Friday , December 4 2020

We know that our food has been processed. Why are we constantly eating it? – National

Researchers at the US National Institutes of Health wanted to know: does ultra-processed food make us fat?

While many children and nutrition advice – including the Canadian Food Guide – recommend avoiding highly processed foods, researchers have written that no randomized, controlled trials have ever been done to prove the relationship.

That's why they decided to do an experiment. Twenty people lived in the research hospital for about a month and were randomly assigned to eat a diet containing either ultra-processed food or unprocessed food in two weeks at a time, and then the groups switched.

People on an ultra-processed diet ate things like cut white bread, yogurt with fruit flavor, hot dog and ravioli in a can. In unprocessed eating there were plenty of fresh fruits and vegetables with eggs, grilled meat and plain yogurt.

According to results published this month in the Cell Metabolism magazine, people who ate an ultra-processed diet ate, on average, about 500 calories more daily than the unmanaged group and received about 2 pounds over two weeks. The unmanaged group lost the same amount of weight.

Meals received by both groups did not differ much in nutritional content or calories. People could eat as much as they like or how much they want. Because they lived in a hospital, their diet was strictly controlled and their activity was monitored.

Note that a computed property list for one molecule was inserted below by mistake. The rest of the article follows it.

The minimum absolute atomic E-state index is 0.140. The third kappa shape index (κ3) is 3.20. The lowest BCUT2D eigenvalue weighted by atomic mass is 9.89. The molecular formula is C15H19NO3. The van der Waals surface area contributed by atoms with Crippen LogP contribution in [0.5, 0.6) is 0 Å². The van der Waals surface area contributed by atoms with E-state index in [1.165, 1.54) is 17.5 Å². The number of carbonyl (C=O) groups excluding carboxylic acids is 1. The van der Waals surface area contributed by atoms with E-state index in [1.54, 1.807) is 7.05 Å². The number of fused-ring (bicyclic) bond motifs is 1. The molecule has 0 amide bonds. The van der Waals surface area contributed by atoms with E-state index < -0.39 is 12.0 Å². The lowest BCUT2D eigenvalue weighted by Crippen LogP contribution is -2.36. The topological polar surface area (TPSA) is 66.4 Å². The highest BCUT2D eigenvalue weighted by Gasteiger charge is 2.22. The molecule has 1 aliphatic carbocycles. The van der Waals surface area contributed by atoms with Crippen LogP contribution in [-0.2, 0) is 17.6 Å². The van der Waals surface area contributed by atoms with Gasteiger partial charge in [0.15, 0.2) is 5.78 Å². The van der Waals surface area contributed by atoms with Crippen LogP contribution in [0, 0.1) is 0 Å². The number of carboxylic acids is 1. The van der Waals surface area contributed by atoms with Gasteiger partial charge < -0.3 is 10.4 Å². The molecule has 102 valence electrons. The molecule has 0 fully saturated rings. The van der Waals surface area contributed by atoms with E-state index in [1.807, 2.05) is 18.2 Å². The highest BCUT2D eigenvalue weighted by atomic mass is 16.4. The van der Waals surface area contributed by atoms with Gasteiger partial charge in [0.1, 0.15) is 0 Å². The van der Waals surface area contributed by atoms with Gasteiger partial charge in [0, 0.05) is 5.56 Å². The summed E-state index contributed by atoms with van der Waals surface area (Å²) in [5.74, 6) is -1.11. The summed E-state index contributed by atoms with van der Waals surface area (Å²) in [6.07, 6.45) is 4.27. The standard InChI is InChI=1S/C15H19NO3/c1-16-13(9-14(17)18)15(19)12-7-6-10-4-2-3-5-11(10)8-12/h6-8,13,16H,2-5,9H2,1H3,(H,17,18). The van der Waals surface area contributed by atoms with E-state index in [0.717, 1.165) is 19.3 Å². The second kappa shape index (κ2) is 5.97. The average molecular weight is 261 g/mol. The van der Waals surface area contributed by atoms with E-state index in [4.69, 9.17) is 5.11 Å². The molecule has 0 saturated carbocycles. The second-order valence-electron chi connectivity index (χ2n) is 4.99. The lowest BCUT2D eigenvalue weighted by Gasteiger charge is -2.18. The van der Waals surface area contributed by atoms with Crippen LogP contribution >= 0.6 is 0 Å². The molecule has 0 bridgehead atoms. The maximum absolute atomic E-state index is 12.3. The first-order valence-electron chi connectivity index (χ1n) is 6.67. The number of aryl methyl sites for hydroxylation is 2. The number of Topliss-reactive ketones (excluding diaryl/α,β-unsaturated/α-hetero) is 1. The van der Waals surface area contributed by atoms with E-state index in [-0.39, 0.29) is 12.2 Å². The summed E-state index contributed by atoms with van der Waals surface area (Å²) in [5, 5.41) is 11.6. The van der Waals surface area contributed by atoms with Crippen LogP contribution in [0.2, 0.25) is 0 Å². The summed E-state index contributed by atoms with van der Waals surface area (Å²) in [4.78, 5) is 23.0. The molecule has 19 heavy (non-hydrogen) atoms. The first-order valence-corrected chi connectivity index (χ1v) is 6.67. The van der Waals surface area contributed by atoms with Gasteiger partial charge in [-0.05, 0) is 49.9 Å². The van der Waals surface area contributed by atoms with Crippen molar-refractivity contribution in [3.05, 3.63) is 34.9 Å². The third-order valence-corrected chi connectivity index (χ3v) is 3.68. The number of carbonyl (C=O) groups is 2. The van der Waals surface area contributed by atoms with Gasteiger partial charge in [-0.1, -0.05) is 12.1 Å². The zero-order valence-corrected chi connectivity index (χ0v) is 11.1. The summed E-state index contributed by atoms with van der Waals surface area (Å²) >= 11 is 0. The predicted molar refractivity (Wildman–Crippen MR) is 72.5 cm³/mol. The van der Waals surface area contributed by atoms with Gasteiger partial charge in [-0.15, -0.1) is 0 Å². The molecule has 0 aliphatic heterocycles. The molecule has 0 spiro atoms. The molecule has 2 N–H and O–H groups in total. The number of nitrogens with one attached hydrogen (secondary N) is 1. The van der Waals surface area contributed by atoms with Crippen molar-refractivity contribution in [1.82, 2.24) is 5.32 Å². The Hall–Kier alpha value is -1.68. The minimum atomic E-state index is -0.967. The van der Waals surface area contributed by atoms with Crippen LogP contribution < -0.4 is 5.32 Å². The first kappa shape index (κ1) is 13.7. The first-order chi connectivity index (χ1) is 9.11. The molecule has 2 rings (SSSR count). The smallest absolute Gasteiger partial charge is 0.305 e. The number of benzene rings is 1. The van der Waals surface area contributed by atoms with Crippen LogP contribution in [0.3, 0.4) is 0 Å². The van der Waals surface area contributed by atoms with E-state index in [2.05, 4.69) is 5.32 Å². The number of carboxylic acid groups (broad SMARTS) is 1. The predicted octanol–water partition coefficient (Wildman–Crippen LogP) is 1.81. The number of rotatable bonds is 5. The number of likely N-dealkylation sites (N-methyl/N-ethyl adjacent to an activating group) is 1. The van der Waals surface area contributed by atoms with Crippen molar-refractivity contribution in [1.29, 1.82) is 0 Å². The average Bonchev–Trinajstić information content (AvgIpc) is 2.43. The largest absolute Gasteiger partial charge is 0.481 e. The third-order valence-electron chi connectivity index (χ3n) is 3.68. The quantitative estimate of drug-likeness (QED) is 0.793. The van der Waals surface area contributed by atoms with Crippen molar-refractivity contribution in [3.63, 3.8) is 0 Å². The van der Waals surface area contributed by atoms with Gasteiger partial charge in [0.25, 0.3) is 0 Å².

People just ate more than ultra-processed food – and they ate faster.

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Researchers are not sure why.

"What we can say from our study is that the differences in energy intake were not related to reported differences in the appetite, taste or knowledge of a child," says Dr. Stephanie Chung, coauthor of work and associates. -director of the program for the research of metabolism at the National Institute for Diabetes and Digestive and Kidney Diseases.

"We found that the meal rate is higher in the ultra-processed diet, which is associated with more food consumed. It is possible that ultra-processed food is easier to chew and swallow and that this could delay the satiety signals. "

Further research is needed to determine whether the food texture has made a difference, she said.

Ultra-processed food and health

This small experiment has shown a link between ultra-processed food and weight gain. However, there were many studies that found correlations between ultra-processed food and various health problems.